I’ve figured stuff out by sheer repetition. I’ve been blogging for a while now, and when I look through my archive, the photos that I over-edited really stick out and drive me a little crazy. The pictures I love the most are the ones with the lightest hand. Also, I should give credit where it’s due; my boyfriend is a photographer and he has a very classic, old school approach to editing his photos that I think has rubbed off on me.
4. Where do you look for inspiration when you are editing photos to get a modern feel?
I have a Pinterest board I use for saving images that I like the feel of. I also read A LOT of blogs, and a few have had a huge influence over the years. I think Sea of Shoes, Ann Street Studio and Atlantic Pacific are all masterful when it comes to editing photos; their photos are clearly put through their paces in Lightroom or Photoshop, but highlighting the content of the images is really the focus.
5. Any other thoughts on editing, or photography tips and tricks?
Definitely experiment to see what works for you! It gets to be second nature after a while but I think it’s important to try different stuff to see what resonates with you over time. If you have the budget, it’s totally worth it to invest in a program like Lightroom, and a good camera with a nice lens that can export to your computer in the RAW format, which is much better for editing. If you are using Photoshop or Lightroom, there are lots of resources for free filters and actions which can help you find what styles you like without tinkering endlessly with the controls. Finally, try and keep photos in their original state along with your edited, exported blog photos, just in case you need them down the road. This whole process should really be part of the fun, and once you’ve gotten comfortable with your editing software, it just gets easier and easier.
All photographs belong to Closet Case Files – Take a look at the “Makes” section for more inspiration, and also to see how her photography progressed over time! I don’t know about you, but it’s comforting to see that even the pros started with hallway shots and balcony pics!
Here’s what I take away from Heather’s answers: A little editing goes a long way, so use a light hand. Find a way to make it fast and easy, and keep your editing consistent from post to post.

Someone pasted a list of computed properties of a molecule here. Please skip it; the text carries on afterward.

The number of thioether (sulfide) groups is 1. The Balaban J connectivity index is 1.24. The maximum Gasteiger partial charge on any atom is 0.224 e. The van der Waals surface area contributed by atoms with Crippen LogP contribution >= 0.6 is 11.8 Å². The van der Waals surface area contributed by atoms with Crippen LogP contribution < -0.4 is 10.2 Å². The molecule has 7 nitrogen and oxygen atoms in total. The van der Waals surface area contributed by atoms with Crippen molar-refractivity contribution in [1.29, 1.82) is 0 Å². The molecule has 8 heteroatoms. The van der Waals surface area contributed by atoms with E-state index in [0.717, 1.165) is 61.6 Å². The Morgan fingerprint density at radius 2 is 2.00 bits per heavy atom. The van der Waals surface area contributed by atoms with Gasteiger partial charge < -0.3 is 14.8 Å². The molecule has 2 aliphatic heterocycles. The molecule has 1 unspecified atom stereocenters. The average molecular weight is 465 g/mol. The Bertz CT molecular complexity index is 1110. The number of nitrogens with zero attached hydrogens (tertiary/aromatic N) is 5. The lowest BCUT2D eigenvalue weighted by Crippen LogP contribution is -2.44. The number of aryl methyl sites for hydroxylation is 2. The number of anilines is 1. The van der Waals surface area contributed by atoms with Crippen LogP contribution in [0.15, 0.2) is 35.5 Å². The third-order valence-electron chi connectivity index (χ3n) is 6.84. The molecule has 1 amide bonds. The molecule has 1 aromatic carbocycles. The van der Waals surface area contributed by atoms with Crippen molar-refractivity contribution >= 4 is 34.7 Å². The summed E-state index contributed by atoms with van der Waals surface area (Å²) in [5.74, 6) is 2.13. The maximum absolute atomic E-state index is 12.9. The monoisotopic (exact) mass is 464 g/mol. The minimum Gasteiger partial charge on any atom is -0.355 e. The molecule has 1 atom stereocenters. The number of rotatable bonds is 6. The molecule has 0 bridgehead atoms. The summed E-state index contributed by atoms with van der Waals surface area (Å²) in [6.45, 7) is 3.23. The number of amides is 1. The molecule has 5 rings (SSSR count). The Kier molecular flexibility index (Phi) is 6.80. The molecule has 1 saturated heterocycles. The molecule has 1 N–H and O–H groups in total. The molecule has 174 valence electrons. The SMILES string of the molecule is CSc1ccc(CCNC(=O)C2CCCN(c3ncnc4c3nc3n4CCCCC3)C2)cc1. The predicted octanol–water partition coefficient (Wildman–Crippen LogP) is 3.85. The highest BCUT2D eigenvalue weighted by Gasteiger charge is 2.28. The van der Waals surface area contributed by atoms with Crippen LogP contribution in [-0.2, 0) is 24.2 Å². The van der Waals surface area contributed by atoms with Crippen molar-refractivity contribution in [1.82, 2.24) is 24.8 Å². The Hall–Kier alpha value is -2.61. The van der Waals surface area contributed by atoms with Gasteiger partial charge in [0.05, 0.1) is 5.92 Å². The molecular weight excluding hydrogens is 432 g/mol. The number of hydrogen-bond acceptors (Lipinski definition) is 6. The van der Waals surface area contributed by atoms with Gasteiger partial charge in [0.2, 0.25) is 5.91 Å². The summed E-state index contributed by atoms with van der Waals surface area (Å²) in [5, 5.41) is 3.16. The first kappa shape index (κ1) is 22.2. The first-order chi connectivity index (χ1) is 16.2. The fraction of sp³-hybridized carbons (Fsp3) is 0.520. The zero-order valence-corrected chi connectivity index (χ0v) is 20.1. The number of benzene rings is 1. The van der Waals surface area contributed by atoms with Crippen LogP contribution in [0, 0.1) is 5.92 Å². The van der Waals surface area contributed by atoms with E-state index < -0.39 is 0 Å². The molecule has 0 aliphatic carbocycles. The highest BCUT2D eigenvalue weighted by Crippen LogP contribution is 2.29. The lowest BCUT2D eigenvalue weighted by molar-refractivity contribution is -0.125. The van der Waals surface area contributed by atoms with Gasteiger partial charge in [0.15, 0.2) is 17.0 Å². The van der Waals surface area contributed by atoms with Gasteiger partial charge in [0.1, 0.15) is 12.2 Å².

And so, here’s this months homework assignment:
Try a new editing method, and show us your pics before and after! You could try editing on your computer, using iPhoto, Snapseed or Lightroom; online using PicMonkey; or on a device using any photography app. You might try copying the style of a blogger whose pics you admire (dreamy, graphic, black and white, etc) or maybe just play around with one picture edited 4 ways! Editing photos is a really personal process, and I think it gets easier the more practice you get. This is our excuse to play around and see what we like!
Do you edit your photos, and how? What part of Heather’s advice resonated or provoked though for you?
13 thoughts on “Better Pictures Project: Modern Editing with Closet Case Files this November!”
OK, this Lightroom thing sounds amazing. I might have to go mess around with photo editing finally.
It does sound good, doesn’t it!? There’s a free trial option that I’d like to try out this month – just waiting til I have some pictures to edit! ;P
I edit all my photos before I blog them. I just use my iPhoto on my mac. I actually have photoshop elements but I don’t really know how to use it properly. The most common changes I make are to reduce shadows, up the exposure and adjust the temperature.
Oh, phew, someone else who edits photos! I was really surprised on IG how many people don’t – but why wouldn’t we? We have the power! 😉
Just saw this! Thanks for the interview Gillian!
Sorry, I should have notified you better! 😛 Bad Gillian. Thanks for sharing your advice! I’m going to sign up for the free lightroom trial – we’ll see if I’m converted!
When you’re doing your final export out of lightroom what settings do you use to resize? I find that when I resize, the pics come out grainy. Google hasn’t helped me much. What do you do?
This is a great post. I use Photoshop Elements as I am way to cheap to subscribe to a monthly service and it’s got different levels of user friendliness. I don’t really do too much, except for when there’s a problem, sometimes I try to fix overexposure and lighten shadows, but that’s about it. I agree a light hand is the best.
How do you get Photoshop Elements? I’d be curious to give it a go! 🙂
Well you still have to buy it, but I think it’s worth the $80 as it’s only a one time fee. I’m pretty sure you can get at free 30-day trial if you want to check it out.